Earth-prints repository, logo   DSpace

About DSpace Software
|earth-prints home page | roma library | bologna library | catania library | milano library | napoli library | palermo library
Please use this identifier to cite or link to this item:

Authors: Piana Agostinetti, N.*
Chiarabba, C.*
Title: Seismic Structure Beneath Mt. Vesuvius From Receiver Function Analysis and Local Earthquakes Tomography: Evidences for Location and Geometry of the Magma Chamber
Title of journal: Geophys. J. Int.
Series/Report no.: 3/175 (2008)
Publisher: Blackwell publishing
Issue Date: 30-Jun-2008
DOI: 10.1111/j.1365-246X.2008.03868.x
Keywords: Receiver Function
Magma Chamber
Local Earthquake tomography
Abstract: The recognition and localisation of magmatic fluids are pre-requisites for evaluating the volcano hazard of the highly urbanized area of Mt. Vesuvius. Here we show evidence and constraints for the volumetric estimation of magmatic fluids underneath this sleeping volcano. We use Receiver Functions for teleseismic data recorded at a temporary broad band station installed on the volcano to constrain the S-wave velocity structure in the crust. Receiver Functions are analyzed and inverted using the Neighbourhood Algorithm approach. The 1D S-velocity profile is jointly interpreted and discussed with a new Vp and Vp/Vs image obtained by applying double difference tomographic techniques to local earthquakes. Seismologic data define the geometry of an axial, cylindrical high Vp, high Vs body consisting of a shallow solidified materials, probably the remnants of the caldera, and ultramafic rocks paving the crustal magma chamber. Between these two anomalies, we find a small region where the shear wave velocity drops, revealing the presence of magma at relatively shallow depths. The volume of fluids (30 km3) is sufficient to contribute future explosive eruptions.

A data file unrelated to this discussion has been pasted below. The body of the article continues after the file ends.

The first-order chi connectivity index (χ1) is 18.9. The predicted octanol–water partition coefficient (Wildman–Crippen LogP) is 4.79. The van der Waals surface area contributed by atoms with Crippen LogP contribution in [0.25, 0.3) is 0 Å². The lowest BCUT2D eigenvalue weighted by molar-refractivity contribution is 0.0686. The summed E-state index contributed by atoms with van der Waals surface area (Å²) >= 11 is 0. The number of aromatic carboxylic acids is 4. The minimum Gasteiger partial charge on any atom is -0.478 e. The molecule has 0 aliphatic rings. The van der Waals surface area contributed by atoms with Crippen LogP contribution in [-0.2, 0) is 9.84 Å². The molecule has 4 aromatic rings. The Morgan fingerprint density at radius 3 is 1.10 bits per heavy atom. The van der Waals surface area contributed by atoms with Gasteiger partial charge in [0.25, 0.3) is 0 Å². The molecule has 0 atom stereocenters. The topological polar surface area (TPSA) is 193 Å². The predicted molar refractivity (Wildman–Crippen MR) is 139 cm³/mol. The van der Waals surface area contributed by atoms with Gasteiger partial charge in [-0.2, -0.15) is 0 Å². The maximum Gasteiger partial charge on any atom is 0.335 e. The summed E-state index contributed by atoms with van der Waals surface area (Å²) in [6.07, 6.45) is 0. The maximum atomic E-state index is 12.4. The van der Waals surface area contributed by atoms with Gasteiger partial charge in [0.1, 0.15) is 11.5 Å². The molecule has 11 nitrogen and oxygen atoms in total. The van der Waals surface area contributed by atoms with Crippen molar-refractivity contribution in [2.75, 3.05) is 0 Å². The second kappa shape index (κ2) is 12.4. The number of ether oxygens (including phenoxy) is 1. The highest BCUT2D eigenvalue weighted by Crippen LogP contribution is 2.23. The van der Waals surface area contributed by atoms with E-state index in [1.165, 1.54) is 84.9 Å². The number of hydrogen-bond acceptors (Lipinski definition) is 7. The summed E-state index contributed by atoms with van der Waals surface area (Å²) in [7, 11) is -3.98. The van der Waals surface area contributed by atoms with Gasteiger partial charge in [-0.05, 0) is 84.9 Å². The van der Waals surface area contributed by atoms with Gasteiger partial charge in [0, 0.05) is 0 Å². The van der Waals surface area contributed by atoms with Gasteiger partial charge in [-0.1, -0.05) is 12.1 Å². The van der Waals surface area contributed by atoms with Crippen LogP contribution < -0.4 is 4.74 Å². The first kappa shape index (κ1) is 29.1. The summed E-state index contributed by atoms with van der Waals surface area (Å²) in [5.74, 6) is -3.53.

Appears in Collections:04.06.08. Volcano seismology
Papers Published / Papers in press

Files in This Item:

File Description SizeFormatVisibility
piana_gji_manuscript_revised.texAccepted paper45.83 kBTeXView/Open

This item is licensed under a Creative Commons License
Creative Commons

Items in DSpace are protected by copyright, with all rights reserved, unless otherwise indicated.

Share this record




Stumble it!



Valid XHTML 1.0! ICT Support, development & maintenance are provided by CINECA. Powered on DSpace Software. CINECA